While diversification of services for newswires is definitely a given, Taylor says they are only a "Band-Aid solution" for an industry that is as cyclical as the newswires. Much of the future success of the wires, he says, will depend on the education of PR pros, many of whom may not have a strong understanding of the news process and inner workings of a newsroom.
"Fifteen or 20 years ago, most PR people came from the news side ... so they knew how it worked. I'd say 80% of the PR people right now never worked in a newsroom, and that's the challenge," he says. "I think to maximize the effectiveness of what we provide and have more people take advantage of it, it really is education [that is necessary]."
Business leaders at a glance
Date founded 1961 Privately owned Number of employees 500 Number of daily press releases 1,000 2004 revenue Not supplied; BW states annual sales of approximately $120 million Number of US bureaus 24 Bureaus overseas Australia, Japan, Belgium, Germany, UK, France, and Sweden
Distribution partners India United News of India China TIPS, CINIC, Xinhua InfoLink Japan Jiji Press Broadcast PR partner Medialink Measurement product Compass Monitoring product new product under development News outlets monitored 25,000, including news syndication services, newswires, newspapers, magazines, trades, TV networks, local stations Blogs monitored 5 million
PR Newswire Date founded 1954 Owned by United Business Media Number of employees 850-plus Number of daily press releases 700 to 1,000 2004 revenue $173.5 million Number of US bureaus 26 Bureaus overseas Argentina, Brazil, Mexico, France, Israel, UK, China, Hong Kong, Taiwan
Distribution partners India Press Trust of India China Xinhua Japan KK Kyodo News Agency Broadcast PR partner MultiVu Measurement product MediaSense Monitoring product eWatch News outlets monitored more than 20,000 Blogs monitored 400 to 500, plus any requested specifically by clients
Black PR Wire
Founded in 2000 by PR agency owner Bernadette Morris, this internet-based service has more than 3,500 subscribers and distributes to more than 1,700 media and community outlets in the US and the Caribbean. While it averages 60 releases per month, that total rises during such events as Black History Month, Black Music Month, and Kwanzaa. Currently, it has partnerships with Business Wire, Hispanic PR Wire, and the Public Relations Society of America. It also produces Thrivin', a monthly e-newsletter featuring news of interest to the black community. One major recent development is the Black Digital Network, a web-based 24-hour, on-demand, multimedia information center. The site offers TV and radio programs in all areas, including sports and entertainment. The site has a deal with black college sports.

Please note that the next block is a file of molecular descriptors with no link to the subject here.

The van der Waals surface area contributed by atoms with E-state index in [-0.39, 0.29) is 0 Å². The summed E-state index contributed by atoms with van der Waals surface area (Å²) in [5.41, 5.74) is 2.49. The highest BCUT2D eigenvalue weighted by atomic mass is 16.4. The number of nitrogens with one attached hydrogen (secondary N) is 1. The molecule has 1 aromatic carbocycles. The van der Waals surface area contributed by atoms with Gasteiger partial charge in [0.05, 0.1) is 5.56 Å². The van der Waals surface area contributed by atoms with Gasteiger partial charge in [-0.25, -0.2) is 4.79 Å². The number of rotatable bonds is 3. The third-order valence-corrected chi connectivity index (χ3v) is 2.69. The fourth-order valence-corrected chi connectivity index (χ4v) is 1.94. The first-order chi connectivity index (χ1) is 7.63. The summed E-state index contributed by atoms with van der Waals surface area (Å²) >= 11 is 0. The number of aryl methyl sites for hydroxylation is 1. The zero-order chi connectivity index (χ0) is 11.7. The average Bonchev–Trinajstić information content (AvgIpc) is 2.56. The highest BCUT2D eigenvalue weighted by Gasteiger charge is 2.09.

Hispanic PR Wire
Hispanic PR WireAlso started in 2000, this internet-based news service delivers news about and for the Hispanic community. In addition to distribution to Latino media, the newswire offers specialized circuits targeting Latino organizations, as well as Hispanic elected officials and opinion leaders. President Manny Ruiz describes the company's internet strategy as the "heart and soul" of the service. Upcoming plans include a new website that will include a calendar listing of Hispanic marketing events and a career section where visitors can post or search for jobs. Last year, the wire, along with its sister company, Hispanic Digital Network, began offering clients Inteligente Release, an add-on service that distributes news releases embedded with photos, as well as acts as a photo wire, enabling journalists to obtain high resolution, print-ready images.
Collegiate Presswire Designed to give PR professionals and marketers a way to reach the previously untapped college media niche, this service counts 810 college and university newspapers among its subscribers. Started in 1998 by Matthew Farlie and Lisa Bannerot, former members of the PR and advertising agency worlds, Collegiate Presswire has since grown to include RadioWire, which has 250 subscribers. Recent additions to the service include CP NewsLink, an online press conference product, and Collegiate Reporter, a subscription-based weekly e-newsletter that highlights trends and news stories. It recently debuted a news service, CampusAdTrader, an eBay-like website where college papers can sell advertising space to media buyers and marketing pros in an online auction format.
CSRwire With corporate social responsibility a top-of-mind concern for corporations and consumers alike, a service that distributes such news was a natural development. Among CSRwire's readers are contacts at such media outlets as USA Today, the AP, Bertelsmann, and The Wall Street Journal. It also distributes news releases to reach investment analysts and research firms, institutional and individual investors, NGOs and nonprofits, CSR organizations, and corporate CSR officers and staff. Several PR firms, including Ogilvy, Edelman, and Ketchum, are on its distribution list. News releases from CSRwire are available on its website, through its syndication network - which includes Social Venture Network and Business for Social Responsibility - and through weekly news alerts.